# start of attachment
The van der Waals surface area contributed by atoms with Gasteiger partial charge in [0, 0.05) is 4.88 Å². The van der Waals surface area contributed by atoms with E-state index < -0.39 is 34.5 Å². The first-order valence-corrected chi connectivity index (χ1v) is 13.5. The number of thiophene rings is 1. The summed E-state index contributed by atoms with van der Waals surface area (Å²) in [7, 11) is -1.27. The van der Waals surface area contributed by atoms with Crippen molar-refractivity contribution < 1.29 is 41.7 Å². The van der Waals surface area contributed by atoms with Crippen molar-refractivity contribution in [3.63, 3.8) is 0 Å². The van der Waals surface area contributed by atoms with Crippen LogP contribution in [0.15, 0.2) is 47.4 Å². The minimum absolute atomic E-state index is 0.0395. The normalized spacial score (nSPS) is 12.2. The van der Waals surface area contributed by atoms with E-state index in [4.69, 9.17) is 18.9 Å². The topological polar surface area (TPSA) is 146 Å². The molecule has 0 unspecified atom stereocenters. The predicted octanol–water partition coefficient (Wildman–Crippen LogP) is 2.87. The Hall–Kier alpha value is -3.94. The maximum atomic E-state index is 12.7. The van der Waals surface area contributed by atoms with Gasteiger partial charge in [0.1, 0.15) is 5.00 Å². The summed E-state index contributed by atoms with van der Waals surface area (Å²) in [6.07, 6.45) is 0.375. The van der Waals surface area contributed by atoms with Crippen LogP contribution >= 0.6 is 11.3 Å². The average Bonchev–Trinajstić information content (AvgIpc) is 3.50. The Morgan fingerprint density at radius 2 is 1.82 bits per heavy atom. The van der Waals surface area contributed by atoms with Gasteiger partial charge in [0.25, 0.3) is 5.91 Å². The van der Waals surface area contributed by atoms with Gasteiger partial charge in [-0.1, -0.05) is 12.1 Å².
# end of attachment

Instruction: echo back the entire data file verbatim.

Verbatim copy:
The van der Waals surface area contributed by atoms with Gasteiger partial charge in [0, 0.05) is 4.88 Å². The van der Waals surface area contributed by atoms with E-state index < -0.39 is 34.5 Å². The first-order valence-corrected chi connectivity index (χ1v) is 13.5. The number of thiophene rings is 1. The summed E-state index contributed by atoms with van der Waals surface area (Å²) in [7, 11) is -1.27. The van der Waals surface area contributed by atoms with Crippen molar-refractivity contribution < 1.29 is 41.7 Å². The van der Waals surface area contributed by atoms with Crippen molar-refractivity contribution in [3.63, 3.8) is 0 Å². The van der Waals surface area contributed by atoms with Crippen LogP contribution in [0.15, 0.2) is 47.4 Å². The minimum absolute atomic E-state index is 0.0395. The normalized spacial score (nSPS) is 12.2. The van der Waals surface area contributed by atoms with E-state index in [4.69, 9.17) is 18.9 Å². The topological polar surface area (TPSA) is 146 Å². The molecule has 0 unspecified atom stereocenters. The predicted octanol–water partition coefficient (Wildman–Crippen LogP) is 2.87. The Hall–Kier alpha value is -3.94. The maximum atomic E-state index is 12.7. The van der Waals surface area contributed by atoms with Gasteiger partial charge in [0.1, 0.15) is 5.00 Å². The summed E-state index contributed by atoms with van der Waals surface area (Å²) in [6.07, 6.45) is 0.375. The van der Waals surface area contributed by atoms with Crippen LogP contribution >= 0.6 is 11.3 Å². The average Bonchev–Trinajstić information content (AvgIpc) is 3.50. The Morgan fingerprint density at radius 2 is 1.82 bits per heavy atom. The van der Waals surface area contributed by atoms with Gasteiger partial charge in [0.25, 0.3) is 5.91 Å². The van der Waals surface area contributed by atoms with Gasteiger partial charge in [-0.1, -0.05) is 12.1 Å².